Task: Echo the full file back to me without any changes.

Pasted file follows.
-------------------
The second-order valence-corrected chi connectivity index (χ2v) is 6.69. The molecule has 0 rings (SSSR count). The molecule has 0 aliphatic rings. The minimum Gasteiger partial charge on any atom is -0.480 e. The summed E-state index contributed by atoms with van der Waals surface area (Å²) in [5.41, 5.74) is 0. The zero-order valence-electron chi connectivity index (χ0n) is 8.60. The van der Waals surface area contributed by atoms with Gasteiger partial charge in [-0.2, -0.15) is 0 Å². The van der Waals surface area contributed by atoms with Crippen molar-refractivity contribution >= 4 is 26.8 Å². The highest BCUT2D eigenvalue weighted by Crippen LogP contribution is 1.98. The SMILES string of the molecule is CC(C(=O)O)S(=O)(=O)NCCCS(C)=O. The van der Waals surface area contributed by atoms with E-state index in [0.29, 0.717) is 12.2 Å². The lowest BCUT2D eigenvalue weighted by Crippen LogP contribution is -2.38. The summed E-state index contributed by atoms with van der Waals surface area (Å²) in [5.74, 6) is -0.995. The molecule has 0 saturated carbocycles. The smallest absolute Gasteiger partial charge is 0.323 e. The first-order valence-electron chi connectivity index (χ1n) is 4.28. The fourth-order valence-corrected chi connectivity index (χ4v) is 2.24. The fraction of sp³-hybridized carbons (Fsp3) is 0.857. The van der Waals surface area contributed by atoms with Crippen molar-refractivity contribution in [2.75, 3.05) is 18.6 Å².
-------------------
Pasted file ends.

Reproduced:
The second-order valence-corrected chi connectivity index (χ2v) is 6.69. The molecule has 0 rings (SSSR count). The molecule has 0 aliphatic rings. The minimum Gasteiger partial charge on any atom is -0.480 e. The summed E-state index contributed by atoms with van der Waals surface area (Å²) in [5.41, 5.74) is 0. The zero-order valence-electron chi connectivity index (χ0n) is 8.60. The van der Waals surface area contributed by atoms with Gasteiger partial charge in [-0.2, -0.15) is 0 Å². The van der Waals surface area contributed by atoms with Crippen molar-refractivity contribution >= 4 is 26.8 Å². The highest BCUT2D eigenvalue weighted by Crippen LogP contribution is 1.98. The SMILES string of the molecule is CC(C(=O)O)S(=O)(=O)NCCCS(C)=O. The van der Waals surface area contributed by atoms with E-state index in [0.29, 0.717) is 12.2 Å². The lowest BCUT2D eigenvalue weighted by Crippen LogP contribution is -2.38. The summed E-state index contributed by atoms with van der Waals surface area (Å²) in [5.74, 6) is -0.995. The molecule has 0 saturated carbocycles. The smallest absolute Gasteiger partial charge is 0.323 e. The first-order valence-electron chi connectivity index (χ1n) is 4.28. The fourth-order valence-corrected chi connectivity index (χ4v) is 2.24. The fraction of sp³-hybridized carbons (Fsp3) is 0.857. The van der Waals surface area contributed by atoms with Crippen molar-refractivity contribution in [2.75, 3.05) is 18.6 Å².